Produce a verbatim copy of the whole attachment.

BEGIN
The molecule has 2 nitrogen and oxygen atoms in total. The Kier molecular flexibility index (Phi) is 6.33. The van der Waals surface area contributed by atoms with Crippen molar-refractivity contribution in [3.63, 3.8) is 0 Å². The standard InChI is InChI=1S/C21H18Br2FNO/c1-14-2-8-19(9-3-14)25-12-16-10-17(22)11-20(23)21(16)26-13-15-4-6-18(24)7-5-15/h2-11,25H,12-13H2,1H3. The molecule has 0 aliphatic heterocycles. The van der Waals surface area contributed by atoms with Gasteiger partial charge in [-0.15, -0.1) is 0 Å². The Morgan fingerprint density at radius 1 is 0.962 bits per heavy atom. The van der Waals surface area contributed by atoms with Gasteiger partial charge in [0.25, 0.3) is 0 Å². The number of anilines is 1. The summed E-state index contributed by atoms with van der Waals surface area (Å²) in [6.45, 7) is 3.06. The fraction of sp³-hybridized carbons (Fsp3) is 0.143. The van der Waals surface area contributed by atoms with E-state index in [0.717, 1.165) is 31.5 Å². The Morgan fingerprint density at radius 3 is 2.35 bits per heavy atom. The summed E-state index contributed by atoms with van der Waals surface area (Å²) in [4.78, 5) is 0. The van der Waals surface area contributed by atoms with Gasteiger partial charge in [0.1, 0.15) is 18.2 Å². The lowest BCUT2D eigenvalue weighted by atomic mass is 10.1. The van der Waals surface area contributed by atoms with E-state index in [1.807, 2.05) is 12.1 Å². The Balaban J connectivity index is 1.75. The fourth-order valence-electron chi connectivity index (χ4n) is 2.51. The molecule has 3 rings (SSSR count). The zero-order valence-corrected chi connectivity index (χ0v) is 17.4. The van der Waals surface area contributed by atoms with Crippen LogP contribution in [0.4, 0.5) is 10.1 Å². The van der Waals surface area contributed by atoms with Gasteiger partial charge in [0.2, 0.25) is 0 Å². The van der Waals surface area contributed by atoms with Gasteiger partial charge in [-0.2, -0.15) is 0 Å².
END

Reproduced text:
The molecule has 2 nitrogen and oxygen atoms in total. The Kier molecular flexibility index (Phi) is 6.33. The van der Waals surface area contributed by atoms with Crippen molar-refractivity contribution in [3.63, 3.8) is 0 Å². The standard InChI is InChI=1S/C21H18Br2FNO/c1-14-2-8-19(9-3-14)25-12-16-10-17(22)11-20(23)21(16)26-13-15-4-6-18(24)7-5-15/h2-11,25H,12-13H2,1H3. The molecule has 0 aliphatic heterocycles. The van der Waals surface area contributed by atoms with Gasteiger partial charge in [-0.15, -0.1) is 0 Å². The Morgan fingerprint density at radius 1 is 0.962 bits per heavy atom. The van der Waals surface area contributed by atoms with Gasteiger partial charge in [0.25, 0.3) is 0 Å². The number of anilines is 1. The summed E-state index contributed by atoms with van der Waals surface area (Å²) in [6.45, 7) is 3.06. The fraction of sp³-hybridized carbons (Fsp3) is 0.143. The van der Waals surface area contributed by atoms with E-state index in [0.717, 1.165) is 31.5 Å². The Morgan fingerprint density at radius 3 is 2.35 bits per heavy atom. The summed E-state index contributed by atoms with van der Waals surface area (Å²) in [4.78, 5) is 0. The van der Waals surface area contributed by atoms with Gasteiger partial charge in [0.1, 0.15) is 18.2 Å². The lowest BCUT2D eigenvalue weighted by atomic mass is 10.1. The van der Waals surface area contributed by atoms with E-state index in [1.807, 2.05) is 12.1 Å². The Balaban J connectivity index is 1.75. The fourth-order valence-electron chi connectivity index (χ4n) is 2.51. The molecule has 3 rings (SSSR count). The zero-order valence-corrected chi connectivity index (χ0v) is 17.4. The van der Waals surface area contributed by atoms with Crippen LogP contribution in [0.4, 0.5) is 10.1 Å². The van der Waals surface area contributed by atoms with Gasteiger partial charge in [0.2, 0.25) is 0 Å². The van der Waals surface area contributed by atoms with Gasteiger partial charge in [-0.2, -0.15) is 0 Å².